Monthly Archives: July 2017

Your Rights Denied, Shameful!

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Lawmakers Advance Bills Regarding Official Time Via Government Executive July 26, 2017

A Senate panel advanced legislation Wednesday requiring the Office of Personnel Management to submit an annual report to Congress on the use of official time by federal employees.

The bill (H.R.1293),H.R.1293 approved by the House in May, requires OPM to detail the total amount of official time granted to employees, the average amount of official time used per employee, as well as the types of activities for which official time was granted.

Official time is the practice where federal employee union representatives are paid to conduct activities related to their representational duties—things like establishing workforce rules and supporting employees facing disciplinary action—rather than their normal job function. The bill approved by the Senate Homeland Security and Governmental Affairs Committee this week is one of a number of proposals from Republicans targeting the practice.

Although the bill was recommended favorably to the Senate floor by a voice vote, Sen. Maggie Hassan, D-N.H., said she wanted to formalize her vote in opposition, arguing that the bill seeks to “chip away” at a valuable practice for improving working conditions at agencies as well as promoting greater productivity.

“I saw that first hand at a naval shipyard when I was governor of New Hampshire,” she said. “Labor representatives, through their use of official time, brought creative thoughts from the men and women on the front lines of repairing nuclear submarines to improve processes. We regularly were under budget and ahead of schedules and we trained others in it, and that was a direct result of a good labor-management relationship and the practice of official time.”


South Carolina Detachment FRCE

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FRC East’s primary facility is centrally located on the eastern seaboard, accessible by air, rail, highway, waterway, and deep-water port facilities. The command also has permanent sites at Marine Corps Air Stations New River, N.C., and Beaufort, S.C.; and Joint Base McGuire-Dix-Lakehurst, N.J. The main facility includes 123 structures with a total of 2 million square feet – 1.65 million of production space. It is spread across 147 acres, and it’s estimated it would cost about $1.2 billion to replace its buildings and equipment. In summary, FRC East’s primary goals in supporting the warfighter are taking care of the customer, its people, and the business.

During the week of July 17-21 the President, Vice President and the Lodge Educator traveled to Beaufort, South Carolina to meet with bargaining Unit Employees and Lodge members located on MCAS Beaufort, S.C.

A couple of years ago these workers were merged into the FRC East as a requirement of the Base Realignment and Closure Commission (BRAC) decisions.

As a result of that (BRAC) order a small detachment of FRC East employees work diligently incorporating AC changes and modification to F18s for their military customers.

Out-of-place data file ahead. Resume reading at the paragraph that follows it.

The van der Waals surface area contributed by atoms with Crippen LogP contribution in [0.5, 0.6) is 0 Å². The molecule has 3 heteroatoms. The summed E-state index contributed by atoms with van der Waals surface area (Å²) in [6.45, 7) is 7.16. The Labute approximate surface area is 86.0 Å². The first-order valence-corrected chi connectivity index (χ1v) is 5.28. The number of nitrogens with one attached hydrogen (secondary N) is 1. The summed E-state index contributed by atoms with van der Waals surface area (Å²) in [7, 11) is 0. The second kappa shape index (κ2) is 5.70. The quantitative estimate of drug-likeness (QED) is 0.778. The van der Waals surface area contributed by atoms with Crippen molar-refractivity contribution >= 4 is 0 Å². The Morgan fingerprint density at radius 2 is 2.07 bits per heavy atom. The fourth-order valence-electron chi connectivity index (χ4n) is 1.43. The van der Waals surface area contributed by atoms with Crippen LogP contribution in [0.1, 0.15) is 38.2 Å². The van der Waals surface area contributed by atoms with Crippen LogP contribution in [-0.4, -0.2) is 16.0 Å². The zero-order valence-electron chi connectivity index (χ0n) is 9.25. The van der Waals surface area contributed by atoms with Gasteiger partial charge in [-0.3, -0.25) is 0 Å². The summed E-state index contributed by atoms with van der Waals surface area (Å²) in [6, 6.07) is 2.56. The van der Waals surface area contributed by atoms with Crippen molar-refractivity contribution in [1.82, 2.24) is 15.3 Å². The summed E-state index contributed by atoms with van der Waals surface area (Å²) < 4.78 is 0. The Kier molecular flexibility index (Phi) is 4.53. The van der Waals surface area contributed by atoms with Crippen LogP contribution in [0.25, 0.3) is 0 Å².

The other reason for traveling to the Beaufort location was to provide training to the Chief Steward and his Alternate Chief Steward who have the responsibility of enforcing the Negotiated Agreement between FRC East and IAM Local 2297.

Pictured on the left are the Stewards at the Beaufort, South Carolina location.



Unionist Learn From The Best!!

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This year again the North Carolina State AFL-CIO is conducting their Labor School in Wilmington, N.C. Members of locals affiliated with District 110 IAM & AW have attended such classes in past years and they all return speaking nothing but praise about that experience.

Last year local 2297’s Vice President, Rory Brown attended and this year the lodge Secretary-Treasurer, Billy Chapman is attending beginning July 9th and continuing for about six days.

More about the Labor School and a few pictures appear below;

Enroll Now for Carolina Labor School Class of 2017 

Carolina Labor School will return Sunday, July 9 for 6 days of labor education, skill building, and solidarity bonding at UNC Wilmington. Registration is open to members of any NC State AFL-CIO affiliate.

Instructors from the Labor Education Program at the University of Arkansas-Little Rock will give practical leadership training for your local union officers and shop stewards. Our General Counsel, Mike Okun and his friends Mr. and Ms. Pee Wee, will give participants with an understanding of the most important and useful aspects of state labor law. We will also have an experienced Workers’ Compensation lawyer to explain its most important components.






More Pictures of the 2017 Carolina Labor School on Flicker............

Happy Birthday America!

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IMPORTANT MESSAGE..Locallodge2297 and/or this site’s administrator does not always necessarily agree or adopt the content or opinion of any other website or author linked from, or identified in or on this site.Details of events surrounding America’s independence are well recorded and may be told from various perspectives. The contents of this post is just one of them.